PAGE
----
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MFSA chief looks to attract quality with new crypto regulations


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In the new age of crypto regulation, Malta’s focus will be more on attracting quality companies rather than bringing in high numbers, the MFSA CEO Kenneth Farrugia told MaltaToday.

The MFSA is in the process of adapting an EU regulation on markets in crypto assets, known as MiCA, into the national legislation.

But Farrugia said the transition is expected to be smooth, as most of the requirements envisaged by MiCA are already embedded in the local legislation.

“We only have minor changes and some fine-tuning. Practically 80-85% of MiCA was practically taken from our legislative framework.”

Back in 2018, Malta introduced the Virtual Financial Assets Act. This established a regulatory regime governing ICOs, cryptocurrency exchanges, and wallet providers. But the regime failed to attract many crypto companies.

“We started with 180 participants when we didn’t have the licensing regime in place. When we introduced licensing, there were around 30 who showed interest, and now we only have 11 companies authorised in Malta,” Farrugia said.

Farrugia said Malta’s financial regulators have learned a lot from the whole process, and the focus in now shifting to attract quality rather than quantity.

“We’re not about attracting and having 100 or 200 operators in Malta. We want to attract the big companies who are ensuring quality delivery of the services and controls. That’s the main objective,” he said.

Farrugia emphasised that the effectiveness of the MiCA regime will ultimately boil down to how effective it is on the ground, and how supervisory authorities conduct their interventions.

“In the case of Malta, the MFSA and other participants like the FIAU, we’ve been testing this model for the past three to four years. We have been reviewed by the FATF, IMF, Moneyval, and so on, partially on the crypto side of things. We implemented a number of recommendations,” he said.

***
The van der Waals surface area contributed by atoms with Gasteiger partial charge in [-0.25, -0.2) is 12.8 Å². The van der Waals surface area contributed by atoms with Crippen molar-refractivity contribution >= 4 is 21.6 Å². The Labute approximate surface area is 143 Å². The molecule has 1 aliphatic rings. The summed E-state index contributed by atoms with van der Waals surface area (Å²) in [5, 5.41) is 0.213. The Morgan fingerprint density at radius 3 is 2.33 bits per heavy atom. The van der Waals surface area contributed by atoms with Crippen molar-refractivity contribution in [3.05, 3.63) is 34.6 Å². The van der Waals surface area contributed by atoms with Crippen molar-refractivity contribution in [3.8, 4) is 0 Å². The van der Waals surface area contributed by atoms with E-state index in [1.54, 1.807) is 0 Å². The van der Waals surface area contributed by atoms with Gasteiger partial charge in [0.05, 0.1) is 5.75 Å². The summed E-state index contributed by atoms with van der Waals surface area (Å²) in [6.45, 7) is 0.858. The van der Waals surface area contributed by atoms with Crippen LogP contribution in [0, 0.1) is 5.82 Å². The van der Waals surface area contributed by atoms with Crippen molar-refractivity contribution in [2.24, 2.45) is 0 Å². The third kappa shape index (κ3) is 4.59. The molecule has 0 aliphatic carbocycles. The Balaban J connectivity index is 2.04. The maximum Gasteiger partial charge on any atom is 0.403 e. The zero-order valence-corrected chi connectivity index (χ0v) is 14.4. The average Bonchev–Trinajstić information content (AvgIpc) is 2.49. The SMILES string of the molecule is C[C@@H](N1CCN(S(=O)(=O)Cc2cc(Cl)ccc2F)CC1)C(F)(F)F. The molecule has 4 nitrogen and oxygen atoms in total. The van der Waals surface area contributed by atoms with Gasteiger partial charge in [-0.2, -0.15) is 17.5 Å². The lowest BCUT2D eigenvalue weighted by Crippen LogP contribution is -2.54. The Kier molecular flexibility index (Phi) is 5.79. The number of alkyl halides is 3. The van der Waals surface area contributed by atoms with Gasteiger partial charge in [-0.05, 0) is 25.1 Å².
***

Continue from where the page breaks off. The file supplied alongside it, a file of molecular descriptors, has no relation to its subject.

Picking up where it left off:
“We also took on other recommendations on the financial sector that were given to us by supranational authorities. These were embedded into the VFA framework. So even our people are now well-versed to implement the obligations into practice and into supervisory interventions,” he continued.

The MFSA and FIAU has also taken enforcement action on a number of VFA agents, and assets have been frozen on a particular exchange. Farrugia said this shows the progress made on crypto enforcement.

“In our case, I think we can use that competitive advantage to our own benefit, not to reduce the requirements or the effectiveness, but to continue to improve and be more effective on the ground.”

There are still risks in crypto investments, including cyber security, fraud and the safeguarding of clients.  “We need to continue to invest our efforts to improve, because we’re not perfect.”


What’s next for crypto?

It has been a turbulent year for the crypto scene. Indeed, it was this time last year that the cryptocurrency exchange FTX filed for bankruptcy after its rival Binance – the world’s largest crypto exchange and once the poster boy of Malta’s crypto dream – pulled out of a deal to acquire the company.

FTX was the third-largest exchange at the time of its collapse. But an article by CoinDesk on 2 November revealed that an affiliated trading firm, owned by the FTX chief executive Sam Bankman-Fried, held a significant amount of FTX’s exchange token. This sparked a spike in withdrawals, and on 11 November, the company filed for bankruptcy.

This led to a crisis of confidence, and crypto prices have only partially recovered from the shock. But Farrugia thinks the sector will recover, especially with jurisdictions and blocs like the European Union and the US starting to regulate crypto.

“I think it will recover, and it is the way forward. Apart from that, crypto is also now amalgamating into other financial products, like FIs for processing purposes,” he said.

Farrugia added that infrastructure is key to supporting the sector. It needs human resources with the technical know-how. “You cannot have an employee going through the transactions. You need technical resources and systems to evaluate and identify trends and typologies so we can take action.”

He said a crucial factor to this MiCA regulation is cooperation with other authorities in the EU and beyond, especially with the number of cross-border transactions taking place.

The MiCA regulation was approved in May 2023 but will come into force in December 2024. There will be a transitional period depending on the member state which could extend until June 2026.

In Malta, the MFSA carried out a public consultation on the planned changes to the VFA framework.

According to the consultation document, several requirements will be reduced in line with the MiCA regulation, and others will be added in.

The new rulebook will come into effect once published, but there will be a three-month transitionary period for new requirements pertaining to the orderly wind-down plan, service-specific requirements, supplementary conditions and the whitepaper disclosure requirements.

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